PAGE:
Searching for truth sounds like it should always be a noble pursuit. However, even the best of intentions of the media to search for truth can sometimes come with drawbacks, such as privacy invasions or assuming negative intentions.
For instance, Bernstein relied on sources at a telephone company to feed him private phone records. According to All the President’s Men:
It was a problem he had never resolved in his mind. Why, as a reporter, was he entitled to have access to personal and financial records when such disclosures would outrage him if he were subjected to a similar inquiry by investigators? Without dwelling on his problem, Bernstein called a telephone company source and asked for a list of (a Watergate burglar’s) calls.
Forty-four years after Watergate, Woodward discussed the press’s relationship to the presidency in the years after Nixon’s downfall. In his view, the search for truth can also have negative impacts. He called the dynamic between the press and the presidency as “not a healthy relationship.”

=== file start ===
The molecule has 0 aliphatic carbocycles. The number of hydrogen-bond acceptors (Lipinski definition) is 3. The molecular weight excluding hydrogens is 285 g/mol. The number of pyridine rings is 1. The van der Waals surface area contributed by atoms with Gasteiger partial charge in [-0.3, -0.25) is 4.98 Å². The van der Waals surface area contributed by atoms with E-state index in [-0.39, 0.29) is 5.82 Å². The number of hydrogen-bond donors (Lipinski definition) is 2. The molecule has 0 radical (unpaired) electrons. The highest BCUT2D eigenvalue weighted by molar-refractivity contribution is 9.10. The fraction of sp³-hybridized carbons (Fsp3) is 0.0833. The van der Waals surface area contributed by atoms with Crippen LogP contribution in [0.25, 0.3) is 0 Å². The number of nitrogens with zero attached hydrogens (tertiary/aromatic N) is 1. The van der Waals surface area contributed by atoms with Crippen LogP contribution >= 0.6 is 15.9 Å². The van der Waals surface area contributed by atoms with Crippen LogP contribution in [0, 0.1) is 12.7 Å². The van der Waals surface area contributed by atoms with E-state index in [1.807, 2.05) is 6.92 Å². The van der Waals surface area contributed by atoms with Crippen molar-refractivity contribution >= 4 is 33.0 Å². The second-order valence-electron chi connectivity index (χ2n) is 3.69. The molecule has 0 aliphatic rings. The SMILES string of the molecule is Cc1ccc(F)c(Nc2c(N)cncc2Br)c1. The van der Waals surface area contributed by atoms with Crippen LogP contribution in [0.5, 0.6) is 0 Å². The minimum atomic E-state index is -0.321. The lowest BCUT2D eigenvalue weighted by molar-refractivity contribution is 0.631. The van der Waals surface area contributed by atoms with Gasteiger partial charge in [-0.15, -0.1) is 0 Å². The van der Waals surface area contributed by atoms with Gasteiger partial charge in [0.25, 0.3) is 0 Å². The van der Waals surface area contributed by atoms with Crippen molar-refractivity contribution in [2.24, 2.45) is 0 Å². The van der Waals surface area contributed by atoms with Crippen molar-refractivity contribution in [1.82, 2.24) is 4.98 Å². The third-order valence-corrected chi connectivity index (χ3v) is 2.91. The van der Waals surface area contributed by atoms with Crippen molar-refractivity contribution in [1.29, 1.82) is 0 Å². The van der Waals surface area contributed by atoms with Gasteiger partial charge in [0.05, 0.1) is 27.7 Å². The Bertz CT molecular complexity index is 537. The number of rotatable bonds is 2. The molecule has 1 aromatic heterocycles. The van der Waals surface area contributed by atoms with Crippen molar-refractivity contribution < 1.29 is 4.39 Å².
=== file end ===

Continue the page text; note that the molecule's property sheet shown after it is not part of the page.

“It was certainly awful in the Nixon White House — the relationship with the press,” Woodward said on the Presidential podcast. “Now it has its ups and downs, but it’s certainly not good. And I can understand that for presidents, because any time there’s something negative, the press is going to jump on it.”
Telling people’s stories
The power of the media doesn’t have to mean digging up dirt and negative stories, however. Many are attracted to media writing for the storytelling aspect.